How Far Can (and Should) "Convergence" Go?

As electrification hit the world, we started to see more and more powered home appliances replace their hand-cranked equivalents. Motors were expensive, and a few manufacturers tried to popularize the idea of the modular "home motor" which could be moved from vacuum to blender to as needed. Motor prices quickly dropped, and today my immersion blender/food processor/smoothie mixer/hand blender all contain their own inefficiently-deployed integrated electric drive. The trend lives on today in the dizzying array of KitchenAid accessories that will happily repurpose your blender's motor into an ice cream maker or a bread kneader. But we've basically moved away from the shared motor vision.

It is with this context in mind that I look to the recently-announced padfone as well as more established category players like the atrix lapdock and the asus transformer. As mobile phones become increasingly powerful, the major value-add of a desktop/tablet/notebook/tv is in its greater output (big screen) or input (mouse/keyboard) possibilities. It's a natural geek response to be horrified at the inefficiency of duplicating multiple processors and storage arrays when all you want is a different i/o set.

As one of those geeks, I find the combination-dock concept tremendously appealing. Start with a powerful mobile phone, which accompanies me everywhere except while swimming laps. When I'm on the couch or the subway, slide that same phone into a bigger screen to create a tablet. When I need to work, tack on a keyboard and trackpad. Heck, Ubuntu even wants to let you turn your phone into a full-on linux desktop! Re-use the radio, data plan, processor, memory, and gps instead of paying for the same core components again and again. Voila, efficiency and modularity!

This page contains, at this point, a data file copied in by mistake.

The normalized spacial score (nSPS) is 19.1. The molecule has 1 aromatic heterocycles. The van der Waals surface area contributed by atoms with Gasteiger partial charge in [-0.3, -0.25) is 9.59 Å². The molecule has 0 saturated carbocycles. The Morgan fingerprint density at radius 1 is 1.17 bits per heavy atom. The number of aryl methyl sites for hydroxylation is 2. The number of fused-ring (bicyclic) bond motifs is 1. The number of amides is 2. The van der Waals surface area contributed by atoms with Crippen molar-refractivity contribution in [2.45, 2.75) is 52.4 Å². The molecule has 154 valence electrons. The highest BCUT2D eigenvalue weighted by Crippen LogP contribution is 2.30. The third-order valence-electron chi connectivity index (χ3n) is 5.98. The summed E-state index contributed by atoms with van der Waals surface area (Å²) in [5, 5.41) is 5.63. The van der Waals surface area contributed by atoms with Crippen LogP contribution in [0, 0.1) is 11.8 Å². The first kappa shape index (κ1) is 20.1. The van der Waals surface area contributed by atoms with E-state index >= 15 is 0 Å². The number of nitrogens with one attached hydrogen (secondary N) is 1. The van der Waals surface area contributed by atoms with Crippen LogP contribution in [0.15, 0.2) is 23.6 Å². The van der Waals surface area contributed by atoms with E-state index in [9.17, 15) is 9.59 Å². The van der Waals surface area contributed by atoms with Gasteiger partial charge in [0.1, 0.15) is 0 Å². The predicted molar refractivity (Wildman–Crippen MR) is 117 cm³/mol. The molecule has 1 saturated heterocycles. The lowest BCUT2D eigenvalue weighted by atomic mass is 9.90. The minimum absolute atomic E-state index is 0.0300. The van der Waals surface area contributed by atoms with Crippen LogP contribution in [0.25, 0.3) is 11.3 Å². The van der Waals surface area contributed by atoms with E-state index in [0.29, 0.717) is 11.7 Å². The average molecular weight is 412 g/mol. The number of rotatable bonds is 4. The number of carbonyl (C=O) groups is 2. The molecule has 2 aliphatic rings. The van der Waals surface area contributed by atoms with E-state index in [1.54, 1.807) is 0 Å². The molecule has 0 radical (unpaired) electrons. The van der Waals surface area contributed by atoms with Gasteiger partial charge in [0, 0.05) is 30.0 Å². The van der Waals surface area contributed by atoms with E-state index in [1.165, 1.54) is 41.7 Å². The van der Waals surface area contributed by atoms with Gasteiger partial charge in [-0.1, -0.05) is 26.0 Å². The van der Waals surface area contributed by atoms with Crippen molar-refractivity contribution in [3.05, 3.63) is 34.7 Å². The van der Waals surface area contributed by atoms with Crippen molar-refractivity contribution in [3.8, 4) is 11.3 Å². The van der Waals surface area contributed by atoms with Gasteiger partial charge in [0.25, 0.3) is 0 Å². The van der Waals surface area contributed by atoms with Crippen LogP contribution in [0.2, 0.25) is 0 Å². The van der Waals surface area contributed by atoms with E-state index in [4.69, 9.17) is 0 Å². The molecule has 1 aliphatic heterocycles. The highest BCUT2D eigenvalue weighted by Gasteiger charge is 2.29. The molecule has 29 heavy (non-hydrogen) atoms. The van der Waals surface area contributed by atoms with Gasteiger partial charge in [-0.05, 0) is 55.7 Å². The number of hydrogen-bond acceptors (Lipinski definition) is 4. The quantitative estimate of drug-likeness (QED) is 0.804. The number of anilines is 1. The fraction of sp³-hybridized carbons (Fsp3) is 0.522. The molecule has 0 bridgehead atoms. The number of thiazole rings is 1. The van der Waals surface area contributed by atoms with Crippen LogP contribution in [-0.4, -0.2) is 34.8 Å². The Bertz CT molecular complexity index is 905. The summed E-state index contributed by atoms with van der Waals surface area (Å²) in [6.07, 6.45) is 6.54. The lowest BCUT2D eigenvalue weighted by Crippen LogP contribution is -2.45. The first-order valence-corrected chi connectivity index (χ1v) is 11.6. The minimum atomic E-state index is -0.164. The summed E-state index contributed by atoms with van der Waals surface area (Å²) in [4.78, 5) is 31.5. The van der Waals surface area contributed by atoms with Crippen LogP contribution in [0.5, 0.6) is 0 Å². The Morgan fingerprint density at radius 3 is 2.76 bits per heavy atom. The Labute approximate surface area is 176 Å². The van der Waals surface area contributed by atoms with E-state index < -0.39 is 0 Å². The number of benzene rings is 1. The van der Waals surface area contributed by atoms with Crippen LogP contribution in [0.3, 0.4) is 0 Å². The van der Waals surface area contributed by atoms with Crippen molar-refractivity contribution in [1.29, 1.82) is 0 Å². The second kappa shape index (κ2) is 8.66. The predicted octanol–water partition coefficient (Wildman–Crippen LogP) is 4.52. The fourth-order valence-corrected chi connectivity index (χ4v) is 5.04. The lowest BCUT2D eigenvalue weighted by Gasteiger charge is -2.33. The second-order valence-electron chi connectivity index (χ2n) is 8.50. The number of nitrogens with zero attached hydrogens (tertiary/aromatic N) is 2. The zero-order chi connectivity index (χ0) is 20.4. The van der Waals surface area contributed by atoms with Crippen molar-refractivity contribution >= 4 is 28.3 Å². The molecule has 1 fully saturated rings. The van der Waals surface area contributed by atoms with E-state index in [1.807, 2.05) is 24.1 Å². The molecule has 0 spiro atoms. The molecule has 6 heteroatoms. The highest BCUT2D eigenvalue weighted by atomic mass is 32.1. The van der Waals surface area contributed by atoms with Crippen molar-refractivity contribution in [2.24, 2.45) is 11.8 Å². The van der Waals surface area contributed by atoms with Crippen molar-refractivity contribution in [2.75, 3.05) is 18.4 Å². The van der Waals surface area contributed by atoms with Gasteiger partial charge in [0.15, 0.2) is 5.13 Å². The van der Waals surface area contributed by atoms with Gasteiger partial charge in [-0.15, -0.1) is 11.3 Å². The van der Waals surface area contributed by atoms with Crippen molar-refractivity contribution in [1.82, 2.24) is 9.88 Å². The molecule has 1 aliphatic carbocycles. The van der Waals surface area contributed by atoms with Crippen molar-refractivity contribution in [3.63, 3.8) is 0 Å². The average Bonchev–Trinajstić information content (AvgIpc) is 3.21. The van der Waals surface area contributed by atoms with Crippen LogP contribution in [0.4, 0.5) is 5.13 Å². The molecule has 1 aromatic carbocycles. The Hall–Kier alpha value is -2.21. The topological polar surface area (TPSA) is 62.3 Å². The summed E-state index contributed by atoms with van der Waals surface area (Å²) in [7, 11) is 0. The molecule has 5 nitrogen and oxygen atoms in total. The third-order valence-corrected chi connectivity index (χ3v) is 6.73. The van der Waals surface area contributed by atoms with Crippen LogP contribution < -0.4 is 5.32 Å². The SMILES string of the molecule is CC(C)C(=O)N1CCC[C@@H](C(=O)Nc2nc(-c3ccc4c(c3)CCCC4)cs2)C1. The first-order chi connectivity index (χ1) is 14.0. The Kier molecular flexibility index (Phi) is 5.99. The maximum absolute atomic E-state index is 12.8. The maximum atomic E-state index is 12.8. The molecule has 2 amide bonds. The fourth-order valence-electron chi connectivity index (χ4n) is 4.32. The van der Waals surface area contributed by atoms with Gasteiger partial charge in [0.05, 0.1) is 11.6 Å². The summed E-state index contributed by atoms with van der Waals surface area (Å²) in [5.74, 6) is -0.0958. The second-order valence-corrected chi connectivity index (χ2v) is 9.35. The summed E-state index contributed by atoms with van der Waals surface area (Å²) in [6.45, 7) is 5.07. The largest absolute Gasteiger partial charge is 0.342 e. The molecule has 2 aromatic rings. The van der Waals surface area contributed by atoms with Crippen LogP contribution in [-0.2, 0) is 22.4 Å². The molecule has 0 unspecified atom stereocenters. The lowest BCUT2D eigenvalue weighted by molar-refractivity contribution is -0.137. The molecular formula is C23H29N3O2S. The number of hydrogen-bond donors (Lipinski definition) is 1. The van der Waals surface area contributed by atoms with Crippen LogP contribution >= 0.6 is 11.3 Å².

Tidy as the idea is, I wonder if it will have staying power. The shared components are not the major cost drivers of our electronics; the IHS estimate for the iPad 2 shows that the processor, radios, cameras and memory account for only about 1/3 of its bill of materials. (It's mostly the screen and enclosure.) Price is not announced for the upcoming padfone accessories, but the Atrix lapdock costs about the same as the netbook that it subsumes. If consumers move to such modular, configurable devices it won't be to save money.

So what are these convertible accessory-packs good for? Will the future resemble the traveler's briefcase with a phone, laptop, e-reader, and camera? Or my work station with its laptop and K/V/M docking station? I'm not sure, but it will be fun to watch this play out.

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